Pay like an Eagle
If the Philadelphia Eagles can expand and upgrade Lincoln Financial Field without putting taxpayers on the hook, why do the Pittsburgh Steelers insist that a publicly funded agency must cover most of the cost to expand and upgrade Heinz Field?
That funding discrepancy between the two NFL stadium expansion projects should incense local taxpayers. They're caught in the middle of the court fight between the Steelers and the city-county Sports & Exhibition Authority (SEA) over who will pay for 3,000 additional seats, a second video scoreboard and other upgrades at Heinz Field.
The Steelers maintain that their Heinz Field lease requires the SEA to pay about $29 million of the renovations' $39.2 million cost, which, if bonds are required, could saddle the public with millions of dollars and many years of additional debt. The SEA disagrees. And the litigation only delays the project and increases its costs.
Yet there's no such time-consuming, money-wasting wrangling over the Eagles' similar, just-announced stadium renovation project. Privately financed, with financing assistance from the NFL, it will be completed before the Eagles' 2014 season begins — and won't add to taxpayers' burdens.
Had the Steelers chosen to pay for this expansion themselves — and make no mistake, this very profitable franchise has the financial wherewithal to do just that — the upgrades would be well on their way to being completed, the franchise well on its way to recouping its costs and the public would not be fretting about yet another dive into its pocketbook.
Show commenting policy
TribLive commenting policy
You are solely responsible for your comments and by using TribLive.com you agree to our Terms of Service.
We moderate comments. Our goal is to provide substantive commentary for a general readership. By screening submissions, we provide a space where readers can share intelligent and informed commentary that enhances the quality of our news and information.
While most comments will be posted if they are on-topic and not abusive, moderating decisions are subjective. We will make them as carefully and consistently as we can. Because of the volume of reader comments, we cannot review individual moderation decisions with readers.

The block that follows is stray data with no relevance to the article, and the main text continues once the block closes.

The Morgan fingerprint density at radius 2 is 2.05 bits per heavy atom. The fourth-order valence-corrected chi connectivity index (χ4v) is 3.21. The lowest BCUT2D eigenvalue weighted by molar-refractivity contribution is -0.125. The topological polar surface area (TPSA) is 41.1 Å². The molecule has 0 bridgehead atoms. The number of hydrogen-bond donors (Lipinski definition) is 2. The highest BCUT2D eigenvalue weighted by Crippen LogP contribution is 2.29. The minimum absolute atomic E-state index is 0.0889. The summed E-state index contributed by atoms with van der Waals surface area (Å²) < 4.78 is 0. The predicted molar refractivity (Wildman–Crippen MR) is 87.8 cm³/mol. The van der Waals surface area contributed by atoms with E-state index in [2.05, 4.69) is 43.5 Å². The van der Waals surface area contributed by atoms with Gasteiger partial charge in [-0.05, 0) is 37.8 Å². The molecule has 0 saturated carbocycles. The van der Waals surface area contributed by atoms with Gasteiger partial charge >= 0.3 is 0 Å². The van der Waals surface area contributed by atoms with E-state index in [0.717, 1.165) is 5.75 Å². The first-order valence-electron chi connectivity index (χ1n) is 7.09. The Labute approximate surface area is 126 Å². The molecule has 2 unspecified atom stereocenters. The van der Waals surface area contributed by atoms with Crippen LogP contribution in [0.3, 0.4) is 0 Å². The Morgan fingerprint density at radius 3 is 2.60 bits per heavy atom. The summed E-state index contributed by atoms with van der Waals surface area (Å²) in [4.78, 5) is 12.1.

We value thoughtful comments representing a range of views that make their point quickly and politely. We make an effort to protect discussions from repeated comments either by the same reader or different readers.
We follow the same standards for taste as the daily newspaper. A few things we won't tolerate: personal attacks, obscenity, vulgarity, profanity (including expletives and letters followed by dashes), commercial promotion, impersonations, incoherence, proselytizing and SHOUTING. Don't include URLs to Web sites.
We do not edit comments. They are either approved or deleted. We reserve the right to edit a comment that is quoted or excerpted in an article. In this case, we may fix spelling and punctuation.
We welcome strong opinions and criticism of our work, but we don't want comments to become bogged down with discussions of our policies and we will moderate accordingly.
We appreciate it when readers and people quoted in articles or blog posts point out errors of fact or emphasis and will investigate all assertions. But these suggestions should be sent via e-mail. To avoid distracting other readers, we won't publish comments that suggest a correction. Instead, corrections will be made in a blog post or in an article.